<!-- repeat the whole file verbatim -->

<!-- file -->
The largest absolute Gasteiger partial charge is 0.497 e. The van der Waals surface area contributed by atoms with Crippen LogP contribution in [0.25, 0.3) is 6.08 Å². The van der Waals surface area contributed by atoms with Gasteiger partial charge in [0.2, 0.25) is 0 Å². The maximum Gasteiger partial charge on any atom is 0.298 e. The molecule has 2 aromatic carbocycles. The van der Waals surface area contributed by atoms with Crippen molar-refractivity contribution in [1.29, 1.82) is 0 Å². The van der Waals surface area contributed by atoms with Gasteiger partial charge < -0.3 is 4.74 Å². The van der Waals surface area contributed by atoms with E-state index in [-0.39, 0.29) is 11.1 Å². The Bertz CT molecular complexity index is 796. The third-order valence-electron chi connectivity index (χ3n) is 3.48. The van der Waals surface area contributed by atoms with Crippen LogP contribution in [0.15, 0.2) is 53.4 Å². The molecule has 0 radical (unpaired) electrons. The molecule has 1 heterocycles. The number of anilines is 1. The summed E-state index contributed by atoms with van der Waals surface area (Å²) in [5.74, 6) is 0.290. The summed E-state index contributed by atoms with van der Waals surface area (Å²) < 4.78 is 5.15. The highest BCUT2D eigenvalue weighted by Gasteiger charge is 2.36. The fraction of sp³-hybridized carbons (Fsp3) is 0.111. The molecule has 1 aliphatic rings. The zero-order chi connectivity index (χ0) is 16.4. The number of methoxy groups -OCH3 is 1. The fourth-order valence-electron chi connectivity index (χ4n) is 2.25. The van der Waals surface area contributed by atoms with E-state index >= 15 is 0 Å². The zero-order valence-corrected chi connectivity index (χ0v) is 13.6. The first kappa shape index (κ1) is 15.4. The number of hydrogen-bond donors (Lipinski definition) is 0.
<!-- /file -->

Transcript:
The largest absolute Gasteiger partial charge is 0.497 e. The van der Waals surface area contributed by atoms with Crippen LogP contribution in [0.25, 0.3) is 6.08 Å². The van der Waals surface area contributed by atoms with Gasteiger partial charge in [0.2, 0.25) is 0 Å². The maximum Gasteiger partial charge on any atom is 0.298 e. The molecule has 2 aromatic carbocycles. The van der Waals surface area contributed by atoms with Crippen molar-refractivity contribution in [1.29, 1.82) is 0 Å². The van der Waals surface area contributed by atoms with Gasteiger partial charge < -0.3 is 4.74 Å². The van der Waals surface area contributed by atoms with E-state index in [-0.39, 0.29) is 11.1 Å². The Bertz CT molecular complexity index is 796. The third-order valence-electron chi connectivity index (χ3n) is 3.48. The van der Waals surface area contributed by atoms with Crippen LogP contribution in [0.15, 0.2) is 53.4 Å². The molecule has 0 radical (unpaired) electrons. The molecule has 1 heterocycles. The number of anilines is 1. The summed E-state index contributed by atoms with van der Waals surface area (Å²) in [5.74, 6) is 0.290. The summed E-state index contributed by atoms with van der Waals surface area (Å²) < 4.78 is 5.15. The highest BCUT2D eigenvalue weighted by Gasteiger charge is 2.36. The fraction of sp³-hybridized carbons (Fsp3) is 0.111. The molecule has 1 aliphatic rings. The zero-order chi connectivity index (χ0) is 16.4. The number of methoxy groups -OCH3 is 1. The fourth-order valence-electron chi connectivity index (χ4n) is 2.25. The van der Waals surface area contributed by atoms with E-state index >= 15 is 0 Å². The zero-order valence-corrected chi connectivity index (χ0v) is 13.6. The first kappa shape index (κ1) is 15.4. The number of hydrogen-bond donors (Lipinski definition) is 0.